Fully Loaded With Nearly 500 Employees in Rockville, GlaxoSmithKline Chief Lays Out 2018 Goals


With one year of operations now under its belt since the grand opening, pharma giant GlaxoSmithKline has a bold future planned for its research and development facility in Maryland.

As the final page of the 2017 calendar gets ready to turn on a new year, GSK told the Washington Business Journal that it is revving up plans for vaccines development. The company will continue to focus on a shingles treatment, as well as develop vaccines for respiratory syncytial virus (RSV), a major cause of respiratory infections in young children and the elderly.  Rip Ballou, head of the Maryland R&D site for GSK, told the Journal that the next year is about “getting down to business and doing the work.”

The R&D site opened in December 2016. When it opened, GSK planned for it to be the company’s first fully dedicated vaccines R&D center located in the United States. The Rockville facility is one of three global vaccines R&D centers for GSK, which includes sites in Rixensart, Belgium and in Siena, Italy.

In October, the U.S. Food and Drug Administration approved Shingrix, a non-live, recombinant subunit vaccine, for the prevention of shingles in adults aged 50 years and older. The vaccine was manufactured at the Rockville site and will be launched from there. The company will continue to work on the vaccine to treat people who have conditions that would compromise their immune system, the Journal reported.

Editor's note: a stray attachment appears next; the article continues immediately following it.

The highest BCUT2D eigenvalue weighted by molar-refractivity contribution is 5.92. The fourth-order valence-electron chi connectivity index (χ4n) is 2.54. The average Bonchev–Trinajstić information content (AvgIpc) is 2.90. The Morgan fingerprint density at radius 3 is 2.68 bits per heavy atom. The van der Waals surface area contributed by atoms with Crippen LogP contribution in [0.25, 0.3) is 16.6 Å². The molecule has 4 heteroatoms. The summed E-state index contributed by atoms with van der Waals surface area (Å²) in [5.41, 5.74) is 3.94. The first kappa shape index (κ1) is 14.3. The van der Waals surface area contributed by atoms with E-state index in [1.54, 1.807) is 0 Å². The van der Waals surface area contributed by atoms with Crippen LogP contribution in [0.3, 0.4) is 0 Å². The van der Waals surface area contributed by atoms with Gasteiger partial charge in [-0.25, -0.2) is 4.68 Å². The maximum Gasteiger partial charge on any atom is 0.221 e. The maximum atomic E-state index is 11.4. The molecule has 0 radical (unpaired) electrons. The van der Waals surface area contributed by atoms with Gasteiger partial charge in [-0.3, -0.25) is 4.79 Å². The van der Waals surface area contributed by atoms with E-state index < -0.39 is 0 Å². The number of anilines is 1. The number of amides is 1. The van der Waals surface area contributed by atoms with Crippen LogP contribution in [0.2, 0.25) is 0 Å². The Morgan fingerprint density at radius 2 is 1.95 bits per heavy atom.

A main priority for the R&D site will be its RSV vaccines. The company has an RSV vaccine for infants via maternal immunization in Phase II development that would be a competitor for an experimental Novavax RSV vaccine in late-stage development, the Journal noted. Additionally, the Journal said GSK is also developing an RSV vaccine for infants. That vaccine, currently in Phase II, could challenge MedImmune's Synagis, which generated $300 million for the company.

Another program highlighted in the Journal’s report is GSK’s emerging vaccine platform technologies, including an adenovirus program and “self-amplifying mRNA vaccine technology.” GSK is aiming for human trials using these technologies by 2018. Ballou said the products have performed well in animal models and the company will now focus on shifting that into human testing, the Journal noted.

With the new year on the horizon, the R&D site now employs about 500 people, which is nearly double the 280 employees it began with last year, according to the Journal.  Not only has the company rapidly expanded its employment, GSK has invested heavily in the Rockville site. In May, the company announced a $139 million investment into the property to support manufacturing efforts. The investment was made to support the growth of Benlysta, a treatment for adults with active, autoantibody-positive, systemic lupus erythematosus (SLE). The $139 million investment will be used to grow internal capacity that is expected to increase bulk drug substance production by almost 50 percent at the facility.

In July, GSK Chief Executive Officer Emma Walmsley announced a major shakeup to the company’s R&D programming. The company said it will terminate more than 30 preclinical and clinical programs and allocate 80 percent of its research-and-development budget to respiratory and HIV/infectious diseases.  Additionally, the GSK plans to strengthen its oncology and immuno-inflammation areas. During a second quarter report, Walmsley pointed to the company’s pharmaceutical division as a catalyst for change. She said the company needs to pull full value from recent and upcoming product launches, make improvements in its cost base, and strengthen its pipeline.

Rockville is also the site of GSK’s proposed biopreparedness organization. The BPO a dedicated, permanent organization using a "no profit/no loss" model that will design and develop new vaccines  against emerging viruses, bacteria and other pathogens that potentially pose a threat to global public health.

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